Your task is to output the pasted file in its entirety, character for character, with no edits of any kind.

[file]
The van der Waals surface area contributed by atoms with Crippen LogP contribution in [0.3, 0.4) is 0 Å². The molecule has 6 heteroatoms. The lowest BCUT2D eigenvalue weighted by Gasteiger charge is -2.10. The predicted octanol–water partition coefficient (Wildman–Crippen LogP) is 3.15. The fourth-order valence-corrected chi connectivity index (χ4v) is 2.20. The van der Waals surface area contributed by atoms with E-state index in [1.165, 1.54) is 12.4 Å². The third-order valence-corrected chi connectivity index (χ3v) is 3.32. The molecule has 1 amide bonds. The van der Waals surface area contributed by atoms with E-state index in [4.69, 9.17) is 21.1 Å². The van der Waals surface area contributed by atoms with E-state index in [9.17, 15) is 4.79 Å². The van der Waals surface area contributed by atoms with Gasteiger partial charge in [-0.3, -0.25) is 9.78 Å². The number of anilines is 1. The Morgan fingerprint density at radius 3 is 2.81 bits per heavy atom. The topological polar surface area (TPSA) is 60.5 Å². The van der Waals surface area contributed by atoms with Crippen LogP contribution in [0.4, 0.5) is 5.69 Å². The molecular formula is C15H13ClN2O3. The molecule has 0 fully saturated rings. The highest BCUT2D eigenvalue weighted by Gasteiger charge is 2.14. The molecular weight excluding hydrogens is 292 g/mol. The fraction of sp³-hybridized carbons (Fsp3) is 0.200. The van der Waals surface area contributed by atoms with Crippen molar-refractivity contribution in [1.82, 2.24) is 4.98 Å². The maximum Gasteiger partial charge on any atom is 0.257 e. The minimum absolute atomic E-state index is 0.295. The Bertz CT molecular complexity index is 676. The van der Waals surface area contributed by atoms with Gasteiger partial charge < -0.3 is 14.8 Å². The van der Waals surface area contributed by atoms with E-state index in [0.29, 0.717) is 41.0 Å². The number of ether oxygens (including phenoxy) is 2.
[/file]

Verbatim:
The van der Waals surface area contributed by atoms with Crippen LogP contribution in [0.3, 0.4) is 0 Å². The molecule has 6 heteroatoms. The lowest BCUT2D eigenvalue weighted by Gasteiger charge is -2.10. The predicted octanol–water partition coefficient (Wildman–Crippen LogP) is 3.15. The fourth-order valence-corrected chi connectivity index (χ4v) is 2.20. The van der Waals surface area contributed by atoms with E-state index in [1.165, 1.54) is 12.4 Å². The third-order valence-corrected chi connectivity index (χ3v) is 3.32. The molecule has 1 amide bonds. The van der Waals surface area contributed by atoms with E-state index in [4.69, 9.17) is 21.1 Å². The van der Waals surface area contributed by atoms with E-state index in [9.17, 15) is 4.79 Å². The van der Waals surface area contributed by atoms with Gasteiger partial charge in [-0.3, -0.25) is 9.78 Å². The number of anilines is 1. The Morgan fingerprint density at radius 3 is 2.81 bits per heavy atom. The topological polar surface area (TPSA) is 60.5 Å². The van der Waals surface area contributed by atoms with Crippen LogP contribution in [0.4, 0.5) is 5.69 Å². The molecular formula is C15H13ClN2O3. The molecule has 0 fully saturated rings. The highest BCUT2D eigenvalue weighted by Gasteiger charge is 2.14. The molecular weight excluding hydrogens is 292 g/mol. The fraction of sp³-hybridized carbons (Fsp3) is 0.200. The van der Waals surface area contributed by atoms with Crippen molar-refractivity contribution in [1.82, 2.24) is 4.98 Å². The maximum Gasteiger partial charge on any atom is 0.257 e. The minimum absolute atomic E-state index is 0.295. The Bertz CT molecular complexity index is 676. The van der Waals surface area contributed by atoms with Gasteiger partial charge < -0.3 is 14.8 Å². The van der Waals surface area contributed by atoms with E-state index in [0.29, 0.717) is 41.0 Å². The number of ether oxygens (including phenoxy) is 2.